The second lesson relates to the concern with mutuality raised by both my colleagues Fred Ware and Paul Metzger in their essays. I have come to the conclusion that one of the biggest challenges and blessings of the initiative was the way in which it raised concerns—however unnamed at first—over the relationship between knowledge and power. Students, faculty, and science consultants alike eventually had to come to terms with the relational implications of posing questions about the nature of knowledge, truth, and dialogue among different ways of accessing truth. What I learned from this is that how one engages different forms of truth and brings them into dialogue with each other ought to be as important a question in the Science for Seminaries initiative as questions about what kind of scientific literature to incorporate into the curriculum, or which units best engage with scientific material.

Both the problem of compartmentalization and the issues of power connected with the social currency of different sets of expertise and knowledge confront faculty and students with at least two major tasks. The first is identifying hard set boundaries we didn’t even know we had, describing them, and dismantling them when and where necessary. The second is addressing specific questions about the pros and cons of these boundaries, as well as to what degree these boundaries themselves represent theological assumptions that we simply haven’t identified for ourselves or our traditions. These meta-level questions are important to engage prior, during, and at the end of the grant cycle, and represent a distinct task that ought to be just as central to the project as incorporating specific scientific expertise and literature into required courses in seminary curricula. Ideally, it is a task that ought to be conducted at a school-wide level, but also personally for every faculty member and for students in individual classrooms. The seminary classroom strikes me as just the kind of a safe and productive place where these challenging questions can and should be encouraged.

On a more personal note, my experience in the Science for Seminaries initiative has provided a new and rich dimension for engagement and collaboration with colleagues from other seminaries that extends well beyond my field of Christian ethics. Through the initiative I have been blessed with an entirely new set of conversation partners from very different religious traditions. In addition, the support of the AAAS, the wealth of resources through their websites and available experts, has made the initiative a joyful experience. Through the grant and engagement with the AAAS I have found a tribe that allows me to breathe holy scripture written in the stars and black holes, as well as the microbe, algae, and neuron.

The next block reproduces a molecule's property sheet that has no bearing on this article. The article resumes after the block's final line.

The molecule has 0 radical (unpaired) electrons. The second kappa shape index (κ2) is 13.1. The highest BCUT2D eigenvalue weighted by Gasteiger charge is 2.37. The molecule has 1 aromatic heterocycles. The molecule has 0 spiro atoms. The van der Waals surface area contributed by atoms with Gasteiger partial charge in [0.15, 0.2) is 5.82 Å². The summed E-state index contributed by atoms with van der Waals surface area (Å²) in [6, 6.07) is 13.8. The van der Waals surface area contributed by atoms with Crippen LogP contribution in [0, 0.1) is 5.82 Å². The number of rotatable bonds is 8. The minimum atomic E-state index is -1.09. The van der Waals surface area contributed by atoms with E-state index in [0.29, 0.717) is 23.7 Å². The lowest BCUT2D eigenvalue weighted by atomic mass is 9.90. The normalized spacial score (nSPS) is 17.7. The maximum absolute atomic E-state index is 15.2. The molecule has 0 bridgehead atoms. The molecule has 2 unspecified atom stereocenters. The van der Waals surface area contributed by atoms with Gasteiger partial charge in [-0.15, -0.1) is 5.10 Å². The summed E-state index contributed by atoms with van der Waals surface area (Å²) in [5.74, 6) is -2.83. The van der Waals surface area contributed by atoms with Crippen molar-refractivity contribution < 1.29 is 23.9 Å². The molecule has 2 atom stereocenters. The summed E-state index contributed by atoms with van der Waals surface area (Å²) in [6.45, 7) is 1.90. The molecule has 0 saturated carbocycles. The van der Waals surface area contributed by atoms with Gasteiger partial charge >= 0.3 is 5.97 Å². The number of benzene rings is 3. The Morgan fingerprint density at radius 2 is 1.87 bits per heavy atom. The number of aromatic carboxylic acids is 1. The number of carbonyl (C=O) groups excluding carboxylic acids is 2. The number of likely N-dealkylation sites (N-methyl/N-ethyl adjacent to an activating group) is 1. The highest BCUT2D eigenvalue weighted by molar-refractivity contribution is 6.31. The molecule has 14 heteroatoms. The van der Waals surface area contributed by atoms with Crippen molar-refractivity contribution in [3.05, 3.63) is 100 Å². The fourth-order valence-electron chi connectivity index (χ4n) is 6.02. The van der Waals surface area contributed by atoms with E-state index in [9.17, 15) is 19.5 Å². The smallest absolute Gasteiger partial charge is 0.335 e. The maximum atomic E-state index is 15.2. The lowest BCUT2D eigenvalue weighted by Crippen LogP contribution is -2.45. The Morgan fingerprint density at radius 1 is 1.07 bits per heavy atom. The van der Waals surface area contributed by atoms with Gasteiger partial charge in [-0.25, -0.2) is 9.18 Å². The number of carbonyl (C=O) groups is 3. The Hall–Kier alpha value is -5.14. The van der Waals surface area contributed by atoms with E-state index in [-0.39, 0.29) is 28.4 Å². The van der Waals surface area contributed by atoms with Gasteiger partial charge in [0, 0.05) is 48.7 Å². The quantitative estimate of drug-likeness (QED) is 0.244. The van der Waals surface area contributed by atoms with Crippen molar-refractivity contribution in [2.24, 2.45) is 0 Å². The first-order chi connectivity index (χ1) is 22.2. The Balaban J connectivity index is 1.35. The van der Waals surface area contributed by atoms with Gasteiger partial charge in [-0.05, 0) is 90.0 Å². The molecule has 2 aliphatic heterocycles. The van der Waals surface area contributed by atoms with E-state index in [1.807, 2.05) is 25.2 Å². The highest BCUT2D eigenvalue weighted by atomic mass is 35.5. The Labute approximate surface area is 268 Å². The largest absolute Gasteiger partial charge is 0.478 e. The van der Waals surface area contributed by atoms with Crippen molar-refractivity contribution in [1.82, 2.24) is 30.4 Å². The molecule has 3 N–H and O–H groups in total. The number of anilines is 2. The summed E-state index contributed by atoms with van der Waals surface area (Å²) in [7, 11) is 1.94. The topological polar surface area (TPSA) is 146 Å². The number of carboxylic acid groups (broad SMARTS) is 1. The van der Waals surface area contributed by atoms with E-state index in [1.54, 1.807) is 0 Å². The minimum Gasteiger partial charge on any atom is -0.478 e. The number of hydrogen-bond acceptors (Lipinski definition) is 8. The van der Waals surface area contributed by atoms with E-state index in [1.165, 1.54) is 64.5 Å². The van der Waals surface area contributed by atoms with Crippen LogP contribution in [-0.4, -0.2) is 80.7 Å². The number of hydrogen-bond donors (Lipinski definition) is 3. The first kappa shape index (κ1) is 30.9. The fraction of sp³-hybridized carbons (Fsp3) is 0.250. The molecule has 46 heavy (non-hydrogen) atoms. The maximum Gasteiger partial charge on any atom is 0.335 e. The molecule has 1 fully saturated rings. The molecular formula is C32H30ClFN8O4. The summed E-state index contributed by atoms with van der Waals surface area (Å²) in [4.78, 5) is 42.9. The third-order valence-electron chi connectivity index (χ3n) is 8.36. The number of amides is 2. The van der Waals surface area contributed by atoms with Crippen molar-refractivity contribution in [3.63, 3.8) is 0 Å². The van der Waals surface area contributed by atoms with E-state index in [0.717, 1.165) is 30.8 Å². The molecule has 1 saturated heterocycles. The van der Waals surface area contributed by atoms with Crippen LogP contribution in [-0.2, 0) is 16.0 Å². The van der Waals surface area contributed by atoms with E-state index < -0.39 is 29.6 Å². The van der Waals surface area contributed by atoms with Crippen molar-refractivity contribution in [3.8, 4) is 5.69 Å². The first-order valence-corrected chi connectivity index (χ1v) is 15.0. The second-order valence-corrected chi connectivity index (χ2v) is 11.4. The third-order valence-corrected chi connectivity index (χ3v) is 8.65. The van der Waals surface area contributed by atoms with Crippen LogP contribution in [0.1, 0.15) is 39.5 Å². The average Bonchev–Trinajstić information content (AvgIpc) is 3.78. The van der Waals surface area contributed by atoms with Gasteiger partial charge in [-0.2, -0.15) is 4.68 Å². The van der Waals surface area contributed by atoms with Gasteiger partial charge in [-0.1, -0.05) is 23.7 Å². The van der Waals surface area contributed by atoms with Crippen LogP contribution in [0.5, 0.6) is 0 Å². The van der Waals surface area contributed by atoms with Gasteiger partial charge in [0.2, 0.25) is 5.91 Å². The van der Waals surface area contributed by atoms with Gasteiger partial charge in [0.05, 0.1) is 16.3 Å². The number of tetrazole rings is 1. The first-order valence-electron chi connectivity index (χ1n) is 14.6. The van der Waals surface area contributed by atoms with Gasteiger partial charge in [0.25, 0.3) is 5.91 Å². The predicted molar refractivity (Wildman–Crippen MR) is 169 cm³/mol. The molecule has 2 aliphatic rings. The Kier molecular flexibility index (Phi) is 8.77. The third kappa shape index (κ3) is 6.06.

Concluding Reflection

In September 2017, Puerto Rico went through the near misses of hurricanes Harvey and Irma. Many religious leaders on the island described a sense of being blessed, even immune to the devastating effect of the onslaught of category 4 or 5 hurricanes crossing the Atlantic, but mainly missing my beloved island. Then, as the massive hurricane Maria approached, these same religious leaders called on God to once again deliver them. They were sure that, just like in the case of Harvey and Irma, Puerto Rico would be spared in a way that showed God’s blessing. The confrontations that ensued between meteorologist Ada Monzón and these faith leaders were painful to watch. Ada respectfully honored their religious assumptions about salvation while, in no uncertain terms, describing that there was no mathematical possibility for Puerto Rico to be spared the brunt force of category 5 hurricane Maria. She tried using pro-life language, insisting that folk needed to prioritize saving lives above property, evacuating and taking shelter where necessary. These faith leaders attacked her as unfaithful, unbelieving, and blind to God’s overwhelming love for the island. Well, we know how this story turned out. A year and a half later, blue tarps continue to litter the bird’s eye view of many regions on the island. Water service continues to be both spotty and dangerous. And the very fragile power grid cringes at the thought of being battered by storm winds once again. This experience has conclusively confirmed my sense that the work of the Science for Seminaries project is of utmost importance. It is indeed holy work. And we do well to continue to learn from it as well as support it in strategic and sustainable ways. 


M. T. DavilaM. T. Davila, formerly associate professor of Christian ethics at Andover Newton Theological School, is lecturer in religious and theological studies at Merrimack College, Massachusetts. Her scholarly focus explores Christian discipleship and US civil society through key questions such as the ethics of the use of force, the option for the poor, racial and migrant justice, Latinx ethics, feminist and mujerista theology, and public theology. Her current projects involve examining the culture wars as obstacles to Christian discipleship in the United States.